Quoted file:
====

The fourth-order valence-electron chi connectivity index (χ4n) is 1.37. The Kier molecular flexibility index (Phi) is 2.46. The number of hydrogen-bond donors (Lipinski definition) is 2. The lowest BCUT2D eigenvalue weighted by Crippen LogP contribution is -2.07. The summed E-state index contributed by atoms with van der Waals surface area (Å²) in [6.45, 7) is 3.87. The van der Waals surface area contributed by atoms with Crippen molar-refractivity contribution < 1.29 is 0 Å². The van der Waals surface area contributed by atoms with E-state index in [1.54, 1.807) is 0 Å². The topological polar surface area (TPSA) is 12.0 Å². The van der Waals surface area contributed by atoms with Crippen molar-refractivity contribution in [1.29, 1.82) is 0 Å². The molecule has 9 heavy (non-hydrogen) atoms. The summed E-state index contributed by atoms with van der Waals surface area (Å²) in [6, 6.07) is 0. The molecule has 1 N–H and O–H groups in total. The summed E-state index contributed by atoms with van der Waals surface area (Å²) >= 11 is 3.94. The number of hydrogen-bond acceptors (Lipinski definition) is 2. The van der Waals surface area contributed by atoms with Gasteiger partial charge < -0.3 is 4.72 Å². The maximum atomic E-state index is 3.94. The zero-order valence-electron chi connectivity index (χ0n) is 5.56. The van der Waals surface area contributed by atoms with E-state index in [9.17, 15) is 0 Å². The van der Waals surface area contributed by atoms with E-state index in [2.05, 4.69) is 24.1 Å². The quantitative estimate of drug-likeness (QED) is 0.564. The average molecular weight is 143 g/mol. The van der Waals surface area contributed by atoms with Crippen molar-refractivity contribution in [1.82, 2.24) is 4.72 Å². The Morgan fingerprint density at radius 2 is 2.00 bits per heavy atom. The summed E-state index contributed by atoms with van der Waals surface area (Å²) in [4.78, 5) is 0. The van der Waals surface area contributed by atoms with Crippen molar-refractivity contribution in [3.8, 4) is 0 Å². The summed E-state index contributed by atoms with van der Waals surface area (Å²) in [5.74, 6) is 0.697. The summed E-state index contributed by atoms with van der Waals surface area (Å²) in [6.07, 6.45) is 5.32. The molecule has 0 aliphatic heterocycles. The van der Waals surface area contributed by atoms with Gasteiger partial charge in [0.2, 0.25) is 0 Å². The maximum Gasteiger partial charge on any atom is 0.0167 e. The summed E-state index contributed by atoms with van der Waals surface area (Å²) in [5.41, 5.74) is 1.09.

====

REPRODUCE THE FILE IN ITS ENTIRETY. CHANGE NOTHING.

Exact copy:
The fourth-order valence-electron chi connectivity index (χ4n) is 1.37. The Kier molecular flexibility index (Phi) is 2.46. The number of hydrogen-bond donors (Lipinski definition) is 2. The lowest BCUT2D eigenvalue weighted by Crippen LogP contribution is -2.07. The summed E-state index contributed by atoms with van der Waals surface area (Å²) in [6.45, 7) is 3.87. The van der Waals surface area contributed by atoms with Crippen molar-refractivity contribution < 1.29 is 0 Å². The van der Waals surface area contributed by atoms with E-state index in [1.54, 1.807) is 0 Å². The topological polar surface area (TPSA) is 12.0 Å². The van der Waals surface area contributed by atoms with Crippen molar-refractivity contribution in [1.29, 1.82) is 0 Å². The molecule has 9 heavy (non-hydrogen) atoms. The summed E-state index contributed by atoms with van der Waals surface area (Å²) in [6, 6.07) is 0. The molecule has 1 N–H and O–H groups in total. The summed E-state index contributed by atoms with van der Waals surface area (Å²) >= 11 is 3.94. The number of hydrogen-bond acceptors (Lipinski definition) is 2. The van der Waals surface area contributed by atoms with Gasteiger partial charge < -0.3 is 4.72 Å². The maximum atomic E-state index is 3.94. The zero-order valence-electron chi connectivity index (χ0n) is 5.56. The van der Waals surface area contributed by atoms with E-state index in [9.17, 15) is 0 Å². The van der Waals surface area contributed by atoms with E-state index in [2.05, 4.69) is 24.1 Å². The quantitative estimate of drug-likeness (QED) is 0.564. The average molecular weight is 143 g/mol. The van der Waals surface area contributed by atoms with Crippen molar-refractivity contribution in [1.82, 2.24) is 4.72 Å². The Morgan fingerprint density at radius 2 is 2.00 bits per heavy atom. The summed E-state index contributed by atoms with van der Waals surface area (Å²) in [4.78, 5) is 0. The van der Waals surface area contributed by atoms with Crippen molar-refractivity contribution in [3.8, 4) is 0 Å². The summed E-state index contributed by atoms with van der Waals surface area (Å²) in [5.74, 6) is 0.697. The summed E-state index contributed by atoms with van der Waals surface area (Å²) in [6.07, 6.45) is 5.32. The molecule has 0 aliphatic heterocycles. The van der Waals surface area contributed by atoms with Gasteiger partial charge in [0.2, 0.25) is 0 Å². The maximum Gasteiger partial charge on any atom is 0.0167 e. The summed E-state index contributed by atoms with van der Waals surface area (Å²) in [5.41, 5.74) is 1.09.